Sunday, December 8, 2013

A Tale of Two Wontons (Singapore)

A Tale of Two Wontons
by Jonathan Toyad (guest writer)

Cho Kee Noodle

Stall Names: Hua Kee Hougang Famous Wan Ton Mee and Cho Kee Noodle
Location: Old Airport Road Hawker Centre, Singapore
Opening Hours: 11am to 11pm
Price: SGD $3 - $4

Hua Kee Hougang Famous Wan Ton Mee

When you think of wonton noodles, you picture simplicity. Simple noodles, simple meat-flavored soup, simple char siew and wonton (or wan tan) pieces – all made by humble hands in the wee hours of the morning. And even with the bustle of lunchtime at the culinary hotspot called Old Airport Road Hawker Centre, the owners still keep a straight face. Because they want to keep the procedure simple: you get your dish, and you’ll love every simple filling over minute of it.

The best kind of wonton conglomeration does not take too long, nor does it take too fast to concoct. Two stalls in particular at the centre, Hua Kee Hougang Famous Wan Ton Mee (that’s how it’s spelled) and Cho Kee Noodle, are situated next to each other at the left-most side of the centre–when facing Airport Road. A drink stall acts as the Berlin Wall pre-1990 between the east and west confederates of wonton noodle mastery, ready to quench your thirst before and after.

Both stalls’ signature dish, the dry wonton noodles with a complimentary bowl of salted soup, are given much loving care by their respective chefs due to their overwhelming generosity of meat, soy sauce, and finely-woven dumpling. Many positive adjectives come to mind when your molars crush the wontons repeatedly into a delicious mulch of dough, pork and garlic, but we’ll go with divine. Or toothsome.

Cho Kee Wonton

Hua Kee Wonton

Getting both the soy sauce-laden noodles and mulch together into one glorious union seals the deal for your appetite; a wanton destruction to it, as one might put it comically. You have the privilege of splashing a bit of that salted soup for some moisture, but I suggest that the first bite or two of the dish be in its au naturale state. While both dishes come with a helping of tiny char siu bits from the bigger pieces, Cho Kee Noodles’ offering was more prominent with its chewy numbers. But by a smidgen.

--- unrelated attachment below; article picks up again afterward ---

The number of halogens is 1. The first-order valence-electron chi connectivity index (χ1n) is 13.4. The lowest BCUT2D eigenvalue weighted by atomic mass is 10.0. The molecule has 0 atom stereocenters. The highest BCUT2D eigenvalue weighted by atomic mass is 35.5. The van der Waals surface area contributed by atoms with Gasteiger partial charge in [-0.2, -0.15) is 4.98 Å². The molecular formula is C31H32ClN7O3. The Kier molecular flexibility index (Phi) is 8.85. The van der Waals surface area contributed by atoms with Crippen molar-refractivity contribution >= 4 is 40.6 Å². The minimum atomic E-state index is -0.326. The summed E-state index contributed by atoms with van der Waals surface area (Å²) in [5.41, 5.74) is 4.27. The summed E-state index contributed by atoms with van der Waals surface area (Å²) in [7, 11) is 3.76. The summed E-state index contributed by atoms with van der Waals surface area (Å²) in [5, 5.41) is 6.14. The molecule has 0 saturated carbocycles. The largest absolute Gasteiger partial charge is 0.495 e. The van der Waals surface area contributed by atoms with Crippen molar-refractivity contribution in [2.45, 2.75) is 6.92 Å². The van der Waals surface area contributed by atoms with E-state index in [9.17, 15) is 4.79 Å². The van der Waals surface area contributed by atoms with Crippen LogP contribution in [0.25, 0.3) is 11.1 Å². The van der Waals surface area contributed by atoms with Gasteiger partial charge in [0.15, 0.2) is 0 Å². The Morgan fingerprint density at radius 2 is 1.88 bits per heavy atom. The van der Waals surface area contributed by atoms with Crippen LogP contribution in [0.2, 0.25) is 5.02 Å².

Yes, there are countless Wordpress musings that compare the quality of both stalls and their simple victuals, but in the grand scheme of things is about as productive as comparing Alien and Aliens. Both are great mediums in their own right under their respective creators, each with their own take and technique. Still, if we had a gun pointed to our heads to pick the better among the two culinary grandstanders, we’d have to go to Cho Kee’s sumptuous haven for not skimping on the wonton dumplings in the default S$3 portion. Again, only by a smidgen that will draw attention from the most jaded and detailed of food critics.

You can’t go wrong with either one stall in the end for your wonton noodle cravings. If one stall’s queue is too much for you, and believe me when I say that it can get ridiculous at peak hours, just go to the next. Either way, this is one of those rare occasions where the Highlander rule does not apply. There can, in fact, be two when it comes to getting your noodle-slash-dumpling jollies of the highest magnitude.

About the Writer
Jonathan Toyad, Freelance Writer
When not playing & talking video games on GameSpot, Stuff.TV and IGN, Jonathan Toyad also loves to visit all sorts of locales in search of culinary delights that will not stretch one's budget. Japanese, Balinese, Taiwanese, French, anything: no dish will be left unfinished. Unless it’s beans. Twitter: @MrToffee


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